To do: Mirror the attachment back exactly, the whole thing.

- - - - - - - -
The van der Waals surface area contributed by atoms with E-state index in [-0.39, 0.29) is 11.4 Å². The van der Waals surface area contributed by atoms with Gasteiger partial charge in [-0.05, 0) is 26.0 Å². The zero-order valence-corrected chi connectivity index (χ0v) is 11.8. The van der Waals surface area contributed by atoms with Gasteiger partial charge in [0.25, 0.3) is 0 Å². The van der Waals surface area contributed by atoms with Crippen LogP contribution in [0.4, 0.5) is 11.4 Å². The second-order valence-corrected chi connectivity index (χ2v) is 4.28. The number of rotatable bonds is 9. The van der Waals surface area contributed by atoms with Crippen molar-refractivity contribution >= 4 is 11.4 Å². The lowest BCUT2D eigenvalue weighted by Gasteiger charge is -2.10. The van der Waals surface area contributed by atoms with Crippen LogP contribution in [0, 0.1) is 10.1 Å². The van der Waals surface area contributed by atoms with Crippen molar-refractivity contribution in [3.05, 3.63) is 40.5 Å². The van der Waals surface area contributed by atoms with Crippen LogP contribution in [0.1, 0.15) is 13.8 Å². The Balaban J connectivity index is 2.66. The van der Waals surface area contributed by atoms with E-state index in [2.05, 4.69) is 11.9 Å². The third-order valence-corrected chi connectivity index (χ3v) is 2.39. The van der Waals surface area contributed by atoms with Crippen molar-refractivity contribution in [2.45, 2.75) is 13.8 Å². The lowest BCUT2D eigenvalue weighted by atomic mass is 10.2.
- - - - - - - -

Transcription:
The van der Waals surface area contributed by atoms with E-state index in [-0.39, 0.29) is 11.4 Å². The van der Waals surface area contributed by atoms with Gasteiger partial charge in [-0.05, 0) is 26.0 Å². The zero-order valence-corrected chi connectivity index (χ0v) is 11.8. The van der Waals surface area contributed by atoms with Gasteiger partial charge in [0.25, 0.3) is 0 Å². The van der Waals surface area contributed by atoms with Crippen LogP contribution in [0.4, 0.5) is 11.4 Å². The second-order valence-corrected chi connectivity index (χ2v) is 4.28. The number of rotatable bonds is 9. The van der Waals surface area contributed by atoms with Crippen molar-refractivity contribution >= 4 is 11.4 Å². The lowest BCUT2D eigenvalue weighted by Gasteiger charge is -2.10. The van der Waals surface area contributed by atoms with Crippen LogP contribution in [0, 0.1) is 10.1 Å². The van der Waals surface area contributed by atoms with Crippen molar-refractivity contribution in [3.05, 3.63) is 40.5 Å². The van der Waals surface area contributed by atoms with Crippen LogP contribution in [0.1, 0.15) is 13.8 Å². The Balaban J connectivity index is 2.66. The van der Waals surface area contributed by atoms with E-state index in [2.05, 4.69) is 11.9 Å². The third-order valence-corrected chi connectivity index (χ3v) is 2.39. The van der Waals surface area contributed by atoms with Crippen molar-refractivity contribution in [2.45, 2.75) is 13.8 Å². The lowest BCUT2D eigenvalue weighted by atomic mass is 10.2.